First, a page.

On the death of a best friend

My best friend for 11 years

If you have never had a companion animal (AKA – pet) then you will not understand this post.  If you have, then you will.

For the past twenty years I have always had a dog or dogs in my life (the four-legged kind).  At one point I had more than I truly wanted, but that was in part due to a daughter that liked to find strays and an ex that felt she should save every lost animal that found its way to our house.

I have had wolf hybrids (not an animal for people who are not strong-willed and resilient), a German Shepherd, a Basenji mix, a Husky mix, a Terrier mix, a Bernese mix, a Basset Hound, a junk yard hound mix and a Doberman/beagle mix (don’t ask about the last one, who knows how that happened).

The Dobie mix was the last of a long line of animals that I was blessed to have known.  I wrote about him several weeks ago, and he was, to me, the best dog I have ever had.  He was the one constant in my life for eleven years.  Seeing me through two divorces, several surgeries, multiple rounds of physical therapy and over the past two years deteriorating health.

When I had surgery and was forced to sleep in a recliner for several weeks he slept by the recliner.  If I had a bad fall in the house he would lay down beside me until I was able to get back up.  When I would get exhausted from just trying to live my daily life and needed a nap he would push the door open to the bedroom and lay by the bed.

In his younger days he would jump up on the bed and we would fight over pillows and blankets, but as he aged his legs would no longer propel him on to the bed.  As a young dog his favorite activity was to bring me a ball and we would play fetch in the house, with me throwing the ball on to the water-bed (yes I still have one of the few water-beds left in America).  He would chase down the ball, jumping on the bed and flipping around like an acrobat to bring it back to me and continue the game.

He and I shared the same tastes in food: anything barbecued, cheese, good beef or venison, and Spam.  He hated riding in the car, I don’t know if that was because of the motion of the car or my lousy driving.  He loved to chase the occasionally lost squirrel that would find its way into the back yard.  He hated mice, and was an exceptional mouser (better than my cats).  As he grew older, he, like me, preferred to lay on the couch watching TV or he would curl up under my desk as I worked on some project.

He hated baths with a passion, and disdained being brushed, opting for the “natural” look, thank God he had short fur.  He was a man’s dog, not really liking women all that much, a philosophy we did NOT share, but he tolerated the occasional intrusion of a female into the house.  He was a great watch dog, barking and alerting at any noise on the porch.  He would stand by the front door growling and barking until I would come to investigate, and then he would retreat behind me and peer out from behind my legs.  I guess it was his way of saying, “I got your back.”

When he got sick a few weeks ago, having seizures and a stroke, I had hoped and prayed that he would recover.  But, alas that was not to be.  Over the past weekend he became progressively worse, and lost all neurological function in his hind quarters.  He was unable to stand or walk, and refused to eat anything.  By Saturday it was obvious that he would never recover, and I had to decide what the next step was going to be.  I looked at him, and thought of my own medical problems.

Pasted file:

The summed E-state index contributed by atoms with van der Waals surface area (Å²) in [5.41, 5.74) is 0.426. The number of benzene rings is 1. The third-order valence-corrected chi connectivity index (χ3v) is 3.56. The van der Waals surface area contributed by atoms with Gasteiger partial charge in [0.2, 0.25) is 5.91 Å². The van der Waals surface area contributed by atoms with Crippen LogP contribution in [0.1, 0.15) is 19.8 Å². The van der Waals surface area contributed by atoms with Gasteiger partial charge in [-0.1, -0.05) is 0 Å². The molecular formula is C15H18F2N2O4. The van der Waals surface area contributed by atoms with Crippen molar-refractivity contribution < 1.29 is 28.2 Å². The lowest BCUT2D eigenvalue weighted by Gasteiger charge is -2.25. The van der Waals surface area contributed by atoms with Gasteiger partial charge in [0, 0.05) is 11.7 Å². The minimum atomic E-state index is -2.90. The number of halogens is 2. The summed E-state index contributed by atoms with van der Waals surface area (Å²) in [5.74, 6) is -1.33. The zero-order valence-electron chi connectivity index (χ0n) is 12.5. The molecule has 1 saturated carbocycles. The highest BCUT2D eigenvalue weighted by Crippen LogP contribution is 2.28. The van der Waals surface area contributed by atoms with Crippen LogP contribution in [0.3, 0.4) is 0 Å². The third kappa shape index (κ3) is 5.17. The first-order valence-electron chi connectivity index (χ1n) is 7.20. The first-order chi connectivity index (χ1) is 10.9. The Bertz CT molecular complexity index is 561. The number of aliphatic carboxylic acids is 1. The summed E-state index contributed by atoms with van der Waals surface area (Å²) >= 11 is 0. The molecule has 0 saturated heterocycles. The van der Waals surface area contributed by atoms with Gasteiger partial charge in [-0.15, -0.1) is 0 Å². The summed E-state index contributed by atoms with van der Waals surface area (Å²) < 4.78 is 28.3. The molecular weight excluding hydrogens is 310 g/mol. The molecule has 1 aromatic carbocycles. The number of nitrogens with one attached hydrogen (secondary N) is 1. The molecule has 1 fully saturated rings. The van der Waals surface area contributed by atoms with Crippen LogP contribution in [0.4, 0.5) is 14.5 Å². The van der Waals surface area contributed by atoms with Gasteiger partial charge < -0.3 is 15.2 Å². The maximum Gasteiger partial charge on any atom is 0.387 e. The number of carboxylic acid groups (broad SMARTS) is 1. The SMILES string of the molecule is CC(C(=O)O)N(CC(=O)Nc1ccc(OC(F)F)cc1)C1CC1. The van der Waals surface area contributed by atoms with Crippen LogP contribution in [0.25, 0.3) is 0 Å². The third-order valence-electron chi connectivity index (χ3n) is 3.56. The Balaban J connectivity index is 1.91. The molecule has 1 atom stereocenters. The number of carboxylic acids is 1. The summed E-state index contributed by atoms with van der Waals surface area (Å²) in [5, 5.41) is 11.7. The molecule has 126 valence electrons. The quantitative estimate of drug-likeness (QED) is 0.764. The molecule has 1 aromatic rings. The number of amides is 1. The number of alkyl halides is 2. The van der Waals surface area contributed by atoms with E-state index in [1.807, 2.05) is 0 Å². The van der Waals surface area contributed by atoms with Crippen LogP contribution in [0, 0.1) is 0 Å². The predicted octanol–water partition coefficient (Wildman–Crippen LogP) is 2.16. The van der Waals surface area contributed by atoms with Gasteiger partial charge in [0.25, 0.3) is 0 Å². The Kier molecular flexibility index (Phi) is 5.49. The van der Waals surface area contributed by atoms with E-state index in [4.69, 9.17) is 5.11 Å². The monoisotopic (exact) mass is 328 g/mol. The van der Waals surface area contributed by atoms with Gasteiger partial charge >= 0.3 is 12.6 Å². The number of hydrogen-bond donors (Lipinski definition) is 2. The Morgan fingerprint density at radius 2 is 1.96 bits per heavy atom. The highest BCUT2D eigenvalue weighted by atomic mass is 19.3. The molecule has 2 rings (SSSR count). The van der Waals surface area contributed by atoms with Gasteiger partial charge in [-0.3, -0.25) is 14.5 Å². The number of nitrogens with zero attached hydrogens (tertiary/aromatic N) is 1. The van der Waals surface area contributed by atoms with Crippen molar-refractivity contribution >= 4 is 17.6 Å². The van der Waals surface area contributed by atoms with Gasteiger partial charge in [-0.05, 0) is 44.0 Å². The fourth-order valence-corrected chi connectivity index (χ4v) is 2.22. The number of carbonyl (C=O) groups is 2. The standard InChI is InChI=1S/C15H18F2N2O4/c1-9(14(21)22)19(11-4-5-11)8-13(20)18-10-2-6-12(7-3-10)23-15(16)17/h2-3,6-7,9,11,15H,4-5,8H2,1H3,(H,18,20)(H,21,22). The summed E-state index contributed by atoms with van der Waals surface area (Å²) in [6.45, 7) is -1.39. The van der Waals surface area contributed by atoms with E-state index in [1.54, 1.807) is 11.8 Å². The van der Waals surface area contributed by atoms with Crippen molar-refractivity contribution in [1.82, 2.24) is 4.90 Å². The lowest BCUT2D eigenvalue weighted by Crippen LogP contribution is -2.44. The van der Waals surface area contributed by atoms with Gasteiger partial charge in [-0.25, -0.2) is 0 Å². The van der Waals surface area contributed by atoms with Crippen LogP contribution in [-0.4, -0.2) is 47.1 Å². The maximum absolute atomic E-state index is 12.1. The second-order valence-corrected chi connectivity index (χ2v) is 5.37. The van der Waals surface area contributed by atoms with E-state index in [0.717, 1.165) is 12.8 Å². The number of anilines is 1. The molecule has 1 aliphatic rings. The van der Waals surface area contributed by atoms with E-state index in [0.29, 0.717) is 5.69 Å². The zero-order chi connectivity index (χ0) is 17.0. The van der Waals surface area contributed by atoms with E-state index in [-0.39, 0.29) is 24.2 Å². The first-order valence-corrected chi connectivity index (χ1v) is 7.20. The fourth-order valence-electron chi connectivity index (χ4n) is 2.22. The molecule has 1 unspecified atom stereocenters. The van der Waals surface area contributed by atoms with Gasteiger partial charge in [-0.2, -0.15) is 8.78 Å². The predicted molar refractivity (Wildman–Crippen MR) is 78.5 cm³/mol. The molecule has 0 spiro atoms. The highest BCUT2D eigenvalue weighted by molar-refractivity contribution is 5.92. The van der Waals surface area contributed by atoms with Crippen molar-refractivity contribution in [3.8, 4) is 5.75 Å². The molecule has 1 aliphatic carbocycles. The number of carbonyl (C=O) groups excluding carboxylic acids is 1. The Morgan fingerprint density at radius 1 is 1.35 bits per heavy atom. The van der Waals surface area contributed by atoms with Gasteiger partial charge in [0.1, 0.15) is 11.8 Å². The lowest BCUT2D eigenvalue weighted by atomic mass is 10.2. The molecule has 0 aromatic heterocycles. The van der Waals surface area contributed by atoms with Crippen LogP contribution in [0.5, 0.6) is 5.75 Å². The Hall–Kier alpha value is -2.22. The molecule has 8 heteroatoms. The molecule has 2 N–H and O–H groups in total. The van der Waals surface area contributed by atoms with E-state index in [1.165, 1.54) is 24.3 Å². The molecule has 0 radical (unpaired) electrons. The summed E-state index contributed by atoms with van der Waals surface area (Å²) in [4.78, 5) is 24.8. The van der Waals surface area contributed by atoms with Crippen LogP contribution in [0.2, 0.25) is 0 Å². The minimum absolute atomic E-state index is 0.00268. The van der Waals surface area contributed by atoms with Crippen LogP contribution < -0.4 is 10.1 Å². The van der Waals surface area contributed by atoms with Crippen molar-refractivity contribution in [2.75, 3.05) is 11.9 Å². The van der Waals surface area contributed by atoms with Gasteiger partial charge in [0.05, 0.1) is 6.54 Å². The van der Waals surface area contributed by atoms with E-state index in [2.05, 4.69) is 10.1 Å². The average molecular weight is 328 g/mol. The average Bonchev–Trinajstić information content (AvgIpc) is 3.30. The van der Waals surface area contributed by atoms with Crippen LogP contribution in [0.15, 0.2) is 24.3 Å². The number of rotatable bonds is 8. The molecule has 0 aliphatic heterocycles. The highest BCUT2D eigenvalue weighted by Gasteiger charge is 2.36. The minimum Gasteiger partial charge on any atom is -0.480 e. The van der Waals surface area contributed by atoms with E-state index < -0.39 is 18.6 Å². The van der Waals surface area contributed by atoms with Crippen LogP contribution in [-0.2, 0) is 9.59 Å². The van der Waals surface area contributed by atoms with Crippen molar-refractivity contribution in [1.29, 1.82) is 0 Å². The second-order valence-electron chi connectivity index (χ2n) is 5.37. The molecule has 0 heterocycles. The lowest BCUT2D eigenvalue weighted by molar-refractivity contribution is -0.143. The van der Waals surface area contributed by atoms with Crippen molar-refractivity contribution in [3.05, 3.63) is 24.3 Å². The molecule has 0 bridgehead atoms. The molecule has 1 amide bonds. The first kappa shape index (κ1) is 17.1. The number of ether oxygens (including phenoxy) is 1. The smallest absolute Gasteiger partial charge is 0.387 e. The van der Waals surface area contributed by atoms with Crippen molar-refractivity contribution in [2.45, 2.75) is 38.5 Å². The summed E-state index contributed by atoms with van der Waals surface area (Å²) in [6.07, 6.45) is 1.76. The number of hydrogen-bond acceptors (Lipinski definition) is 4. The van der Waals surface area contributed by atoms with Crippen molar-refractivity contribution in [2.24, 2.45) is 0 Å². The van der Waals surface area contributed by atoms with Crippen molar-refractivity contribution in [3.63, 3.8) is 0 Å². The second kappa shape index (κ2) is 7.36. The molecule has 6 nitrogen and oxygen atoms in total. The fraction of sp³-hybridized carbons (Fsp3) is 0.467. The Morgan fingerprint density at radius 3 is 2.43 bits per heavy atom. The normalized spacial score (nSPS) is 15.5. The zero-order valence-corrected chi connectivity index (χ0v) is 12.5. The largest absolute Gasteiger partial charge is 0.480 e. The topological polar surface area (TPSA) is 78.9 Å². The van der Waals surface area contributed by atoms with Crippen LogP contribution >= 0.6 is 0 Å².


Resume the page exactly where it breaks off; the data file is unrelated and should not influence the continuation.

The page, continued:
What happens if I get as bad as he was?  Do I just lay there, a shell of what I once was?  I still have fight left in my body, and I will use my stubbornness to continue fighting.  But as I sat on the floor with him over the weekend, I saw in his eyes that the fight was gone.  By Sunday night I had made up my mind that the best course of action for him was to let him go with what dignity he had left.  Monday was a holiday, so on Tuesday I loaded him into the car and took him to be put out of his pain and misery.

They gave him a shot to calm him, and then loaded him on to a cart to take him to his final resting.  Because of my medical conditions, stress brings on horrible tremors, I did not stay.  I was already shaking so badly that I could barely drive, and had to stop and sit  awhile until my medication kicked in.  To be honest, I cried most of the way home.  I felt as if I had let down my best friend.

I know intellectually that I made the correct decision.  But in my heart I feel like a failure.  My daughter and her boyfriend breed, raise and train Aussies, and offered me one of the puppies that are due in October.  I declined the offer.  I’m a mutt myself, and prefer mutts over pure breds.  My son suggested that I wait, and another stray will probably show up at the house in need of a home.  Right now I don’t know what I am going to do.  All I do know is that the house is quiet and feels empty, and so do I.


About Joseph Ordower

I'm a middle aged, some would say curmudgeon, who is sick, tired and truly frustrated with the way things are going in a country (America) that he loves, honors and respects.
This entry was posted in Pets, Relationships, Thoughts on life and tagged , , . Bookmark the permalink.

3 Responses to On the death of a best friend

  1. Mike Fraley says:

    I know what you are feeling and you didnt let him down! You did as he would have wanted you to do stand by him as long as you could and let him have peace when he needed it most.

    • Thanks Mike. It was not an easy decision, but in the end I know I did the right things. It’s just that it is so damned quiet here now, and of all the silly things I keep looking for him around the house. Of all the dogs I’ve had over the years, he was the one that I felt the closest to.

  2. Pingback: Gus | throughthenet

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